“That’s the opposite of what you’d expect, because their brains should be getting more efficient as they get older,” said lead researcher Lindsay M. Squeglia, Ph.D., of the University of California, San Diego.

Researchers say an operational definition of heavy drinking typically included episodes of having four or more drinks on an occasion for females and five or more drinks for males.

The findings add to evidence that heavy drinking has consequences for teenagers’ developing brains. But they also add a new layer: There may be brain activity patterns that predict which kids are at increased risk for heavy drinking.

“It’s interesting because it suggests there might be some pre-existing vulnerability,” Squeglia said.

Researchers say they are not advocating for teens to receive MRIs to determine their risk of excessive alcohol consumption. But the findings do give clues into the biological origins of kids’ problem drinking.

Experts say the findings suggest that heavy drinking may affect young people’s brains right at the time when they need to be working efficiently.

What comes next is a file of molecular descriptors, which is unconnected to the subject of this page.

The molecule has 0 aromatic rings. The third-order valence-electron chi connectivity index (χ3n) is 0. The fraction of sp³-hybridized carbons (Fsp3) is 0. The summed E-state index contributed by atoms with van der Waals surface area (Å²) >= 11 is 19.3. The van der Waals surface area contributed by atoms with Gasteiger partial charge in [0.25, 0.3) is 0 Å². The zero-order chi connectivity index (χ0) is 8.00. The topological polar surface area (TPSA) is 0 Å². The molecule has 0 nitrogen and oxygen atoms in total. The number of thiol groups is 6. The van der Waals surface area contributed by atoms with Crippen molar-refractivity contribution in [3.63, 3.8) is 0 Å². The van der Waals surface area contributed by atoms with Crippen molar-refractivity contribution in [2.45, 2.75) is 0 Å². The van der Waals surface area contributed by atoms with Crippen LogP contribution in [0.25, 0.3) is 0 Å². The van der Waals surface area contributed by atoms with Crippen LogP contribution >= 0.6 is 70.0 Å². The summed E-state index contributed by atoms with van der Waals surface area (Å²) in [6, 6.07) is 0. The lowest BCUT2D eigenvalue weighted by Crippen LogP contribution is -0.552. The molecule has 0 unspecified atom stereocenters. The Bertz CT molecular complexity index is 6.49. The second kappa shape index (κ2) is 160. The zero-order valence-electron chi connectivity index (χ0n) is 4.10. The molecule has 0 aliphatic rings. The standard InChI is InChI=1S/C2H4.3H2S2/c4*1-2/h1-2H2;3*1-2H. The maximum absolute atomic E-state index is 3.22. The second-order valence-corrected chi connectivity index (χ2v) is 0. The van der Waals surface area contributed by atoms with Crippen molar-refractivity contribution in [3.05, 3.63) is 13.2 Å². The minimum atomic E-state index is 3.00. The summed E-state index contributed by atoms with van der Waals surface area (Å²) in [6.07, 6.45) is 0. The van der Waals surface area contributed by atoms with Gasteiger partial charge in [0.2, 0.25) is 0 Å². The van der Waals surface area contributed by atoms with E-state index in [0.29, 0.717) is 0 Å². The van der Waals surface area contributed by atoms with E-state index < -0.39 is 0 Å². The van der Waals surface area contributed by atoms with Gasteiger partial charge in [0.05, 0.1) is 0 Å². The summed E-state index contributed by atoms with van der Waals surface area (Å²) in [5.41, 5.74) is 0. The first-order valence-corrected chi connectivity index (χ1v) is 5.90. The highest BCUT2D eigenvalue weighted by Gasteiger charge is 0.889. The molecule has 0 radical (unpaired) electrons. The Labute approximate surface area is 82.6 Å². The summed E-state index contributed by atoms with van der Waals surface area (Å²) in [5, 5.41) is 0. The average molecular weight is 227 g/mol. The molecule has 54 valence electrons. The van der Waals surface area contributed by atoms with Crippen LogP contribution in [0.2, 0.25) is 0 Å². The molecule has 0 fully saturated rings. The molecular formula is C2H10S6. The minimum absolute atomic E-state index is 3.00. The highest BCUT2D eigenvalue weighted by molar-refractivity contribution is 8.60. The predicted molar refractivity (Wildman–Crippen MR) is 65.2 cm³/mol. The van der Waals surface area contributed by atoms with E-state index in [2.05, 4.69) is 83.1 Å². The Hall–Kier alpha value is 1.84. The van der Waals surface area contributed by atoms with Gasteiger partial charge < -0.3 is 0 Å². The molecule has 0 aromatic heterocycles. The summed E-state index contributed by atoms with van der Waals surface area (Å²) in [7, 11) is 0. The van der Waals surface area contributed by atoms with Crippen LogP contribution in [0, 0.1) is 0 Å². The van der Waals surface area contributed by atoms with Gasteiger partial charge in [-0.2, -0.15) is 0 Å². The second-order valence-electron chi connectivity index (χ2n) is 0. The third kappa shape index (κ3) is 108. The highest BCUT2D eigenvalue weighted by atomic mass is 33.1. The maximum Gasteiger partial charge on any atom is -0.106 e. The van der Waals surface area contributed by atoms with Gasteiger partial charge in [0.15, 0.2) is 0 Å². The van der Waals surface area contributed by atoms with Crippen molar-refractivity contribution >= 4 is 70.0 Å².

“You’re learning to drive, you’re getting ready for college. This is a really important time of your life for cognitive development,” Squeglia said.

She noted that all of the study participants were healthy, well-functioning kids. It’s possible that teens with certain disorders — like depression or ADHD — might show greater effects from heavy drinking.

Source: Journal of Studies on Alcohol and Drugs

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Upfront Bonus to Teachers Improves Student Performance


Upfront Bonus to Teachers Improves Student PerformanceEducational reform is receiving considerable attention these days, and a new study suggests prepaying teachers appears to improve student academic performance.

Paying an upfront bonus does come with a caveat as part of the money must be returned if student performance fails to improve, say University of Chicago researchers.

The study showed that students gained as much as a 10 percentile increase in their scores compared to students with similar backgrounds — if their teacher received a bonus at the beginning of the year, with conditions attached.

There was no gain for students when teachers were offered the bonus at the end of the school year, the research found.

“This is the first experimental study to demonstrate that teacher merit pay can have a significant impact on student performance in the U.S.,” said economist John List, Ph.D., an author of the study.

The study, published by the National Bureau of Economics Research, reflects the findings of other studies in psychology and behavioral economics.